This is a bit different, but here's a piece I finished last year and have been revising a little bit recently.  The idea is that it's sort of a progressive rock piece in the form of a Classical symphony. It's all done with virtual instruments, of course, so how tolerable the audio sounds will be a bit subjective.  I provide a score transcription as well, even though the piece wasn't really written with real players in mind, so some stuff is undoubtedly difficult or unidiomatic. 

If anyone cares to listen to some of this, I'd love to hear your comments or criticisms!

1. Maestoso - Allegro moderato.pdf

2. Adagio con espressione.pdf

3. Scherzo.pdf

4. Molto allegro.pdf

 

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  • Hi Steven

    It's best if you feature only 1 music link per post, please bear that in mind for future posts. No need to change anything on this post. 

    Regards,

    Gav
    CF Site Manager

    • I'm sorry, I guess I should have just asked for comments on one movement.  I'll avoid posting multi-movement pieces as multiple links in the future.

       

  • This is very impressive work Steven, you have set lofty goals for yourself here and I think you have largely succeeded.  To write anything of 40 minute length that makes sense is very challenging. I have only listened to the first movement, as Gav has mentioned it is pretty difficult for most of us here to devote a lot of time to making any kind of meaningful comments on short pieces let alone a full symphony

    That said I'll try and make some points. Progressive rock is a style that invites adaption to more traditional styles of  long form art music using symphonic structures and orchestral instrumentation but the few pieces I have heard seem to have problems making all that work together.  That's a long discussion in itself. You have avoided a lot of those problems by not using an orchestra and by using electronic versions of the instruments you do have here which helps make your sounds blend very well. That's a clever helpful way of getting around a lot of orchestration issues and it does work but it is also very limiting.

    Orchestras grew large and pieces grew longer for good reasons, you need lots of colors and sound variations to hold listener attentions for long periods. So in your work you have themes and development, variations in texture, dynamics, tempo and form all of which is very well done. And your synthesizer can certainly get lots of different tones but I question if you can really get "orchestral" with what you've got here.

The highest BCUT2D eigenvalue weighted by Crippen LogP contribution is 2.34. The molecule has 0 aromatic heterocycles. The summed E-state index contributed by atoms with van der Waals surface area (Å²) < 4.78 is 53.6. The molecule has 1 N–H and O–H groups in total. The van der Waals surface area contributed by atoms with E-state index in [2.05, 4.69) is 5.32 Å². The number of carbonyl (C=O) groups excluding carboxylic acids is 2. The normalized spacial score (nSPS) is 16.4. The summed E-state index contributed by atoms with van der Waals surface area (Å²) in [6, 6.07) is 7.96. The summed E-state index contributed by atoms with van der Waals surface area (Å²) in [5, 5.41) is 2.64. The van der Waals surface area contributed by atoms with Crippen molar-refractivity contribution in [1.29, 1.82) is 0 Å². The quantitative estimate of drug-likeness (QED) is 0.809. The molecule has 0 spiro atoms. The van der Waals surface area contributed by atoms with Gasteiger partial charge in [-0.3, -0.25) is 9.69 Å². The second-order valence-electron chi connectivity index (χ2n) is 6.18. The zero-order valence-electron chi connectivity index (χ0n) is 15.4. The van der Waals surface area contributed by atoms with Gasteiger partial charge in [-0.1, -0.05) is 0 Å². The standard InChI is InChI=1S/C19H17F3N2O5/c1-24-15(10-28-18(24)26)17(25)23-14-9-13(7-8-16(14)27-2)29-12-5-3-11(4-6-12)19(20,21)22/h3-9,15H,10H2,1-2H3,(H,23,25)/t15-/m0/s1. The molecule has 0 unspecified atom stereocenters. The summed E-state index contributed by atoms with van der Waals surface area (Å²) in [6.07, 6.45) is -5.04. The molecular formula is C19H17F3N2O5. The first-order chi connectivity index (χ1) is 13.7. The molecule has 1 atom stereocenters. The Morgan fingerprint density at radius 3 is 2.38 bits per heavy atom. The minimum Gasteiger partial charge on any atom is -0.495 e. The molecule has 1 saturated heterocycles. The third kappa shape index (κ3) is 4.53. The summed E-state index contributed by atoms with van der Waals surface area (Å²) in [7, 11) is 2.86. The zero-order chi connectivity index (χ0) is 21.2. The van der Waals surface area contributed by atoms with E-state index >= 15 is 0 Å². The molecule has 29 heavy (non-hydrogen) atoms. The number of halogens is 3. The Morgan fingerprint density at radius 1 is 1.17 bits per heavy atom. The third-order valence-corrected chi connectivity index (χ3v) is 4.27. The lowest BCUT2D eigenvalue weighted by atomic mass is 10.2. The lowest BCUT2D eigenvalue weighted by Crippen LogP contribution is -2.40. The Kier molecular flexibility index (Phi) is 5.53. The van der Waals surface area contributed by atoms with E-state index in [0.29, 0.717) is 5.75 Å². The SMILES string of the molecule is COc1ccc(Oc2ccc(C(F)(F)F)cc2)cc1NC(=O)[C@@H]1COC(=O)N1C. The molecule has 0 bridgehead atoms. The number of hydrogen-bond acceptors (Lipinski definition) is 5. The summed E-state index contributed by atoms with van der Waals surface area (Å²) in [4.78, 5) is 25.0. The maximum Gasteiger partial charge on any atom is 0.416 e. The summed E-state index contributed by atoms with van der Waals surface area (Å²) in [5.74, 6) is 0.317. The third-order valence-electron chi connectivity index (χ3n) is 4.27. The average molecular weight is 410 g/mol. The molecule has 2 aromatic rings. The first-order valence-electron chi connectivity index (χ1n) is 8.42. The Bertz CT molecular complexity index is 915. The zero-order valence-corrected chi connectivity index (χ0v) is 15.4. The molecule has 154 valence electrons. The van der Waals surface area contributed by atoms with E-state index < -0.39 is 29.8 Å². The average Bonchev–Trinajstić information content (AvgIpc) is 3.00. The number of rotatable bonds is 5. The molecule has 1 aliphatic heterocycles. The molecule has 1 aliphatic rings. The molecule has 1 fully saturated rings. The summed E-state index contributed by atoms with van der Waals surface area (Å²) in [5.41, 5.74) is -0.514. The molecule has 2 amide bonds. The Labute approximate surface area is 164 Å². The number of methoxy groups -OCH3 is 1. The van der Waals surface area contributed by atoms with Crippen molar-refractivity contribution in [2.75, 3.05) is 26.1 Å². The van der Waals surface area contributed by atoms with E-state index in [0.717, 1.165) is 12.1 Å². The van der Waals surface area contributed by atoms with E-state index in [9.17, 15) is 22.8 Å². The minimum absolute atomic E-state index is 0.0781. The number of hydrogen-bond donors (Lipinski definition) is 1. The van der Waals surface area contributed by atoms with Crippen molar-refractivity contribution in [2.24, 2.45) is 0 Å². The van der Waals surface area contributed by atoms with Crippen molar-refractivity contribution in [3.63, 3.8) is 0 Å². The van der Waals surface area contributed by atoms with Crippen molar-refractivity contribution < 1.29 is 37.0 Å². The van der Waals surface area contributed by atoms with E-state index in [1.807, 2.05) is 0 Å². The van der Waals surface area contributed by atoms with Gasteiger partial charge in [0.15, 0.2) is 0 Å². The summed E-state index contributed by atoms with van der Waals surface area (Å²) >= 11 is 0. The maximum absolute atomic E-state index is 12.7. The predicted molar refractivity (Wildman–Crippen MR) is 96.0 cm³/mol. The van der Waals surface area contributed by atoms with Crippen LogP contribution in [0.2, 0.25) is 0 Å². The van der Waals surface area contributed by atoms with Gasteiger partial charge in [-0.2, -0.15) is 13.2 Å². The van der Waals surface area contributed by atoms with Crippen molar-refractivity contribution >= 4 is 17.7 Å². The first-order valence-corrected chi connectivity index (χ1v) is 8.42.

So the bottom line is, what are you going to do with this? Try and find a group to perform it, or redo the mockup with high quality libraries, maybe hire a guitarist to do the guitar parts since I don't know of a decent virtual electric guitar library?  I'm not criticizing here, you've done a great job with this musically but I don't think it will hold my attention for 40 minutes as you have it now.

    • Thanks very much for your comments!  I really appreciate your taking the time to listen to some of this and give me such a thoughtful reply.

      As for what I'm going to do with this, I suppose the answer is nothing.  I don't have the means of finding anyone to play it (much less for the nine parts required!), nor do I currently have access to higher quality libraries (and anyway, redoing a mockup with different libraries would be a pretty substantial project in itself).  It will have to remain what it is, a mostly failed experiment.

      • Steven I don't think it's fair to call this a mostly failed experiment. IMHO society is a horrible judge of music; some works and composers are lionized and others ignored for arbitrary reasons so I think our (all of us) capacity for judgement is unreliable. I don't think this work has had a fair chance yet, there's a lot of good stuff here.

        I wanted to ask what sound source are you using here? I think you should work with one movement or maybe just a section of one movement and explore some possibilities, unless you are determined to just move on from this.

         

        • I'm using the Reason Factory sound bank from a rather old version of Reason (3.0).  I'm hoping to get myself a new DAW someday soon, but the process of transferring everything from Reason seems like it would be quite time consuming.  I don't know, maybe if and when I do scrape together some money for a new DAW, I'll try mocking up a section of this and then decide if it's worth redoing the whole thing.

          Anyway, thanks again for taking the time to listen to some of this!

           

          • I don't see a notation software in Reason. If you use Sibelius, Finale or Dorico you can purchase NotePerformer for about $130 USD which is a plug in that a number of us here on CF use. It doesn't require all the adjustments that standard libraries use or a DAW and it has a pretty good sound which you can hear on CF. Big savings in time and expense over standard libraries. If you use MuseScore there are some decent sounding patches that are free. Just a thought.

             

            • Thanks for the suggestion!  I do use Finale, so perhaps I will try out NotePerformer.

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